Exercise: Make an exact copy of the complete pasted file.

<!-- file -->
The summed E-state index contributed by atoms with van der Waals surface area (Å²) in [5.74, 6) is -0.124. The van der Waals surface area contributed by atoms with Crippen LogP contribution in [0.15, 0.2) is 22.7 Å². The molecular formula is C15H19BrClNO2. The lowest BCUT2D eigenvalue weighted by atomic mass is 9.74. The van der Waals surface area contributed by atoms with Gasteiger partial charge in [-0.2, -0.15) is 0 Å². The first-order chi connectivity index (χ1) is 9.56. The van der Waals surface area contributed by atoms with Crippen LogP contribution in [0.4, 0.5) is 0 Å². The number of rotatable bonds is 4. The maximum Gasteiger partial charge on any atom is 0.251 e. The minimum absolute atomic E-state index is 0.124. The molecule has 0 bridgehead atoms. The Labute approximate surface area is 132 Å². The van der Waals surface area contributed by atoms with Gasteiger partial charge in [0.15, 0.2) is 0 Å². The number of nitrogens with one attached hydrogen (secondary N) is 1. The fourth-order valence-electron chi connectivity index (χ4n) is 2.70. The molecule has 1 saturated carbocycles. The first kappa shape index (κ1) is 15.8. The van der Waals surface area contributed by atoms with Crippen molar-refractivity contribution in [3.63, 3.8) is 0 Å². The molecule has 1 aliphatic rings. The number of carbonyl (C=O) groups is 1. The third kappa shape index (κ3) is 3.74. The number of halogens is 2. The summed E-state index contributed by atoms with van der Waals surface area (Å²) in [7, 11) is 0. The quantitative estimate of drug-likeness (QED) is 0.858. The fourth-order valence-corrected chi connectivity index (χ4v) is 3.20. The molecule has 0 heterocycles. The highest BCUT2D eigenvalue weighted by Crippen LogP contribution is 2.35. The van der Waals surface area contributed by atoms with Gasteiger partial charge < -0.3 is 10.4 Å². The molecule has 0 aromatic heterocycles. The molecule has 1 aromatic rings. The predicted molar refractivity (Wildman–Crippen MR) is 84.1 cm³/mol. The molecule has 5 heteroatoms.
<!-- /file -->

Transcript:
The summed E-state index contributed by atoms with van der Waals surface area (Å²) in [5.74, 6) is -0.124. The van der Waals surface area contributed by atoms with Crippen LogP contribution in [0.15, 0.2) is 22.7 Å². The molecular formula is C15H19BrClNO2. The lowest BCUT2D eigenvalue weighted by atomic mass is 9.74. The van der Waals surface area contributed by atoms with Gasteiger partial charge in [-0.2, -0.15) is 0 Å². The first-order chi connectivity index (χ1) is 9.56. The van der Waals surface area contributed by atoms with Crippen LogP contribution in [0.4, 0.5) is 0 Å². The number of rotatable bonds is 4. The maximum Gasteiger partial charge on any atom is 0.251 e. The minimum absolute atomic E-state index is 0.124. The molecule has 0 bridgehead atoms. The Labute approximate surface area is 132 Å². The van der Waals surface area contributed by atoms with Gasteiger partial charge in [0.15, 0.2) is 0 Å². The number of nitrogens with one attached hydrogen (secondary N) is 1. The fourth-order valence-electron chi connectivity index (χ4n) is 2.70. The molecule has 1 saturated carbocycles. The first kappa shape index (κ1) is 15.8. The van der Waals surface area contributed by atoms with Crippen molar-refractivity contribution in [3.63, 3.8) is 0 Å². The molecule has 1 aliphatic rings. The number of carbonyl (C=O) groups is 1. The third kappa shape index (κ3) is 3.74. The number of halogens is 2. The summed E-state index contributed by atoms with van der Waals surface area (Å²) in [7, 11) is 0. The quantitative estimate of drug-likeness (QED) is 0.858. The fourth-order valence-corrected chi connectivity index (χ4v) is 3.20. The molecule has 0 heterocycles. The highest BCUT2D eigenvalue weighted by Crippen LogP contribution is 2.35. The van der Waals surface area contributed by atoms with Gasteiger partial charge < -0.3 is 10.4 Å². The molecule has 0 aromatic heterocycles. The molecule has 1 aromatic rings. The predicted molar refractivity (Wildman–Crippen MR) is 84.1 cm³/mol. The molecule has 5 heteroatoms.